With rising interest rates hurting bond prices, investors and financial advisers are scrambling for other options to provide stability to their portfolios. Some of them have turned to "alternative" funds, many of which claim to offer bond-like stability without exposure to interest-rate rises. Alternative funds use hedge-fund-like strategies to try to capture returns that aren't tied to broad markets. Some funds use options to limit their market exposure, for example, or place bets that certain stocks will drop in value. Professor Andrew Lo comments on the use of alternative funds.
Economists and financiers are thinking creatively about investing in cancer research, in desperate need of funding. Earlier this week, some of America's top cancer doctors convened in Boston for some intensive brainstorming about future research into the disease. But this particular gathering, organized by the MIT Sloan School of Management and known as CanceRX, featured a novel twist: next to the oncologists, there were renowned economists such as Andrew Lo and Robert Merton. More unusual still, there were bankers and financiers too.
Can financial engineering cure cancer? It is an outlandish question, and many might find it distasteful, but the answer might be "yes". It is worth trying to find out. This is the argument of Andrew Lo, a brilliant and entrepreneurial finance professor from the Massachusetts Institute of Technology's Sloan School of Mangement, who convened a conference to float his idea for a cancer-fighting "super fund" this weekend, following a tour to London to present his ideas.
In a question and answer with Business Insider's Rob Wile, Professor Lo speaks about the state of the markets, why investing must now be treated like exercise, and what we can expect from his latest work.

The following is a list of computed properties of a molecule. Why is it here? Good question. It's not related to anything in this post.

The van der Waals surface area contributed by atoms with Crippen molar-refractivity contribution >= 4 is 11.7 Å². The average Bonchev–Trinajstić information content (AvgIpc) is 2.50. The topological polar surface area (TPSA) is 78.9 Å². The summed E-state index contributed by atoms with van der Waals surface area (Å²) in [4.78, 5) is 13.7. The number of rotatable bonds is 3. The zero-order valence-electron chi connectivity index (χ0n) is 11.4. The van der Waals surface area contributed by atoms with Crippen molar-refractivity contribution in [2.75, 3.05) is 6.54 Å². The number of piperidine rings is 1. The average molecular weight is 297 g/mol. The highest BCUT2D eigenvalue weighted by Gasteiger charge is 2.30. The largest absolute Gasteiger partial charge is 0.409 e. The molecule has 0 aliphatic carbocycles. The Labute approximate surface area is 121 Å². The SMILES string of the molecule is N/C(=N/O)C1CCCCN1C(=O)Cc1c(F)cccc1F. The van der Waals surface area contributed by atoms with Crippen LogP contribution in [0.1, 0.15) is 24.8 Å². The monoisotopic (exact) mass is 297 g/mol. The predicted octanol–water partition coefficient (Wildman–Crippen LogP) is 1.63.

After a global economic slump caused by seemingly reckless financial market activity, a period of calm might appear welcome. But moribund markets spell bad news for bank employees, and schadenfreude by others would be misplaced if they were being lulled into a false sense of security.
A professor of finance at MIT, Andrew W. Lo is an editor of the RSF volume Rethinking the Financial Crisis. The volume addresses important questions about the complex workings of American finance and shows how the study of economics needs to change to deepen our understanding of the financial sector.
Andrew Lo, a professor at MIT Sloan School of Management and investigator at MIT’s Computer Science and Artificial Intelligence Lab, has been seeking to find out why so many bad decisions were made on Wall Street leading up to the financial crisis. Lo, along with Thomas J. Brennan, a law professor at Northwestern, says the evolution of the human mind may explain a blind faith that housing values will rise and that mortgage securities and stocks would not fall in value as well as the opposite view.
Andrew Lo, the Charles E. and Susan T. Harris Professor of Finance at the MIT Sloan School of Management, who has been on the MIT faculty since 1988, last year accepted a secondary appointment in EECS and became a primary investigator in CSAIL. Recently, Lo has used techniques borrowed from computer science to mine credit-bureau data and data about the transactions conducted by customers of financial institutions to more accurately predict the risk of default or delinquency. Lo is one of the researchers at bigdata@CSAIL, a new initiative led by professor of computer science and engineering Sam Madden.